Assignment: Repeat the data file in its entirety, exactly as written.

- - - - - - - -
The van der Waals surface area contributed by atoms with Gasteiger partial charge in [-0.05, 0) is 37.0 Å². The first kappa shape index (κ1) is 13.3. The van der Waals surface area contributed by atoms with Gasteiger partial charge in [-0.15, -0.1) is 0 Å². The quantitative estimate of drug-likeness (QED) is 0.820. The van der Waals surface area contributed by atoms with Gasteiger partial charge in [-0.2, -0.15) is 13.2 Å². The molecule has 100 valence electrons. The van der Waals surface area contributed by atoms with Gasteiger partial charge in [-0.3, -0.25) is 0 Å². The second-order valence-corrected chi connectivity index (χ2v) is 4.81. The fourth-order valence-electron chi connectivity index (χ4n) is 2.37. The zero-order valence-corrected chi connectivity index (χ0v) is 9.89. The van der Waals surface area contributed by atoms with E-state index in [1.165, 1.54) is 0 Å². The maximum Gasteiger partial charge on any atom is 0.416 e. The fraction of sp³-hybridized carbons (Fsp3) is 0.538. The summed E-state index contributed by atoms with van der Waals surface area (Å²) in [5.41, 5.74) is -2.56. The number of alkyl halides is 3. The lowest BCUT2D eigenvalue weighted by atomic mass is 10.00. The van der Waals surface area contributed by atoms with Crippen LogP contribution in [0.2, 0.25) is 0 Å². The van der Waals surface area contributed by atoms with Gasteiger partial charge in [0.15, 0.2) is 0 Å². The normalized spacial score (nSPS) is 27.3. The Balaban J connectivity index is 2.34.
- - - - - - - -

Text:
The van der Waals surface area contributed by atoms with Gasteiger partial charge in [-0.05, 0) is 37.0 Å². The first kappa shape index (κ1) is 13.3. The van der Waals surface area contributed by atoms with Gasteiger partial charge in [-0.15, -0.1) is 0 Å². The quantitative estimate of drug-likeness (QED) is 0.820. The van der Waals surface area contributed by atoms with Gasteiger partial charge in [-0.2, -0.15) is 13.2 Å². The molecule has 100 valence electrons. The van der Waals surface area contributed by atoms with Gasteiger partial charge in [-0.3, -0.25) is 0 Å². The second-order valence-corrected chi connectivity index (χ2v) is 4.81. The fourth-order valence-electron chi connectivity index (χ4n) is 2.37. The zero-order valence-corrected chi connectivity index (χ0v) is 9.89. The van der Waals surface area contributed by atoms with E-state index in [1.165, 1.54) is 0 Å². The maximum Gasteiger partial charge on any atom is 0.416 e. The fraction of sp³-hybridized carbons (Fsp3) is 0.538. The summed E-state index contributed by atoms with van der Waals surface area (Å²) in [5.41, 5.74) is -2.56. The number of alkyl halides is 3. The lowest BCUT2D eigenvalue weighted by atomic mass is 10.00. The van der Waals surface area contributed by atoms with Crippen LogP contribution in [0.2, 0.25) is 0 Å². The van der Waals surface area contributed by atoms with Gasteiger partial charge in [0.15, 0.2) is 0 Å². The normalized spacial score (nSPS) is 27.3. The Balaban J connectivity index is 2.34.